At the B2B Marketing Expo 2019, Secura’s Head of Pre-Sales Anthony Doncaster delivered a crucial seminar on cyber security to keep everyone up to date with the current threat landscape, common cloud data security issues, and the practical steps to take to ensure your cloud is properly protected.
If you missed it, fear not. In this blog post we will recap the expertise and insights he shared.
As digital businesses, it has never been more important to protect our data and the data of our customers. More and more of our lives and businesses are now online. This represents a huge opportunity for criminals to profit from stolen data. Did you know, cybercrime damages could reach $6 trillion by 2021. This would be more profitable than the global trade of all major illegal drugs combined. Online applications and systems are also now more complex and interconnected, meaning there is more potential flaws to exploit for greater gain.
Recently we’ve seen real-world breaches hit headline news. Recent examples of data breaches and misuse include the Facebook / Cambridge Analytica scandal and 90 million user accounts exposed in September 2018. And this year, thousands of confidential files were potentially exposed at file sharing service BOX. And of course, UBER… no need for further explanation here.
But most breaches go unreported and sometimes even completely unnoticed. Not everyone is as newsworthy as Facebook. However, the breaches are no less serious. Many breaches are not even the result of direct malicious activity or hacks. Many of these data leaks result from incorrect configurations or applications, servers, firewalls and networking.
But let’s get into the nasties. The exploit landscape is dense and evolves with new technology, meaning new and complex technology is constantly providing opportunities for attackers. The Meltdown and Spectre vulnerabilities in Intel processors is a great example.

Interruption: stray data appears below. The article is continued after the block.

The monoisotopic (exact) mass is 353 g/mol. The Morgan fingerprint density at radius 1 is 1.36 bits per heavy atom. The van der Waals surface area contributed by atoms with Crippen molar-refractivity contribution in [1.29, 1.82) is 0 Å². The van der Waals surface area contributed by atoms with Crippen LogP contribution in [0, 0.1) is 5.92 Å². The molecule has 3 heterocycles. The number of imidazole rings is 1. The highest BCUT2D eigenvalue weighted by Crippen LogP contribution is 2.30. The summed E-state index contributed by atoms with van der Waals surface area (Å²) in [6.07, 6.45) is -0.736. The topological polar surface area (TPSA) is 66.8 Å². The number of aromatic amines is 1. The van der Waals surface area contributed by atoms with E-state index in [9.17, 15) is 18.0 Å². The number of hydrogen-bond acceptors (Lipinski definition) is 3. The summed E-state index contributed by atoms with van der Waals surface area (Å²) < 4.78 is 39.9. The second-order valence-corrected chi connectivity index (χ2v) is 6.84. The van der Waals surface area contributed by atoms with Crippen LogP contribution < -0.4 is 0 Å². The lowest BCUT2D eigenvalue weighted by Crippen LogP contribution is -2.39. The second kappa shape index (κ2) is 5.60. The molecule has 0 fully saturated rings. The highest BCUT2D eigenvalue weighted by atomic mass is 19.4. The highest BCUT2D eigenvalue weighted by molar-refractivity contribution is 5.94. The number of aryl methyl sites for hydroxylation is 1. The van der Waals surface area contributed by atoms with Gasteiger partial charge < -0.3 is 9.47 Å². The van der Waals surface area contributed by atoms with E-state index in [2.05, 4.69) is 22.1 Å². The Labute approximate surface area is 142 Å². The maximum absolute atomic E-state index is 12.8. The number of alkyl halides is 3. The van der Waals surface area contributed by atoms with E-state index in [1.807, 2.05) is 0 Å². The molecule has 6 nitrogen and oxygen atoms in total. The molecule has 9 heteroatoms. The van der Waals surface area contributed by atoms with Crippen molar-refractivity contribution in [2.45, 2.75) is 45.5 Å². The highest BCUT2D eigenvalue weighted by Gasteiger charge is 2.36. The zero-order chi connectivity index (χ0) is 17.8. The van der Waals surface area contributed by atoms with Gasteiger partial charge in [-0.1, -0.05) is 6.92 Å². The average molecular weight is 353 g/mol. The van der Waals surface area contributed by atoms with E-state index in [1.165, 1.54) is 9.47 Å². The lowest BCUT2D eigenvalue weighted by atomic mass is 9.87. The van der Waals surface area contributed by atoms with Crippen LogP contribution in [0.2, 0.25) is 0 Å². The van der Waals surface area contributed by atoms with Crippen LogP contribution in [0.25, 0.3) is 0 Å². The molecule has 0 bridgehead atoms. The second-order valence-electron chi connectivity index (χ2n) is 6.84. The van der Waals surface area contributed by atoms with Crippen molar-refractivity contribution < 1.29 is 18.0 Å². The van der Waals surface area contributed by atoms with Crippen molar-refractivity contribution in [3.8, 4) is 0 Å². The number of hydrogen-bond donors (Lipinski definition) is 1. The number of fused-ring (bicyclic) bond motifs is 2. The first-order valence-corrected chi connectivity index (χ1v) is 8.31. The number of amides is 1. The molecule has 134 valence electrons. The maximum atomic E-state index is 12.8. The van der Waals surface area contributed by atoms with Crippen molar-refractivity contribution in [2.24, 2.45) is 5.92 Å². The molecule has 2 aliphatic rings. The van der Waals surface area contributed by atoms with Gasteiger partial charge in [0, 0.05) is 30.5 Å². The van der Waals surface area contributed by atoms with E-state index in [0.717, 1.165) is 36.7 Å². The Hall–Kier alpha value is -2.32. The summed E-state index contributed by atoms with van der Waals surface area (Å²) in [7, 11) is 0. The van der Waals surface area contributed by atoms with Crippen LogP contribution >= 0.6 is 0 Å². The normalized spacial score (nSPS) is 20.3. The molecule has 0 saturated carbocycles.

Viruses and malware can infect servers and lead to loss and disruption. The number of strains in the wild is huge. Kovter, Emotet, Zeus, Readyms, TinyLoader, the list goes on and on. Recently, ransomware has become one of the most dangerous cyber crime threats. It infects workstations, devices and infrastructure. It will lock all files and demand a ransom payment for removal.
I’m sure if you’re reading this, you’ve heard of the EU General Data Protection Regulation. In 2018, more rigorous data protection laws were introduced, with revamped and hefty penalties for data breaches. Breaches can incur fines up to 4% of annual global turnover or simply a fine of €20 Million (whichever is greater). However, the GDPR does not in itself demand specific security technology. What it does outline is the need for implementation of appropriate technical and organizational measures to protect data. Robust, multi-layered security is a positive step towards protecting data and the regulations do offer some potential benefits for encryption.
So, what does good security look like? Let’s have a look at some of the most common issues.
Some security vulnerabilities are actually easily avoidable, or at the very least reduced with good security practices. Firstly, it comes down to taking some responsibility, and clearly defining responsibilities for security management. Businesses can also fall foul of assuming the security measures are in place as standard, when some services such as DDoS mitigation are an additional extra, leaving the business susceptible to brute force attacks.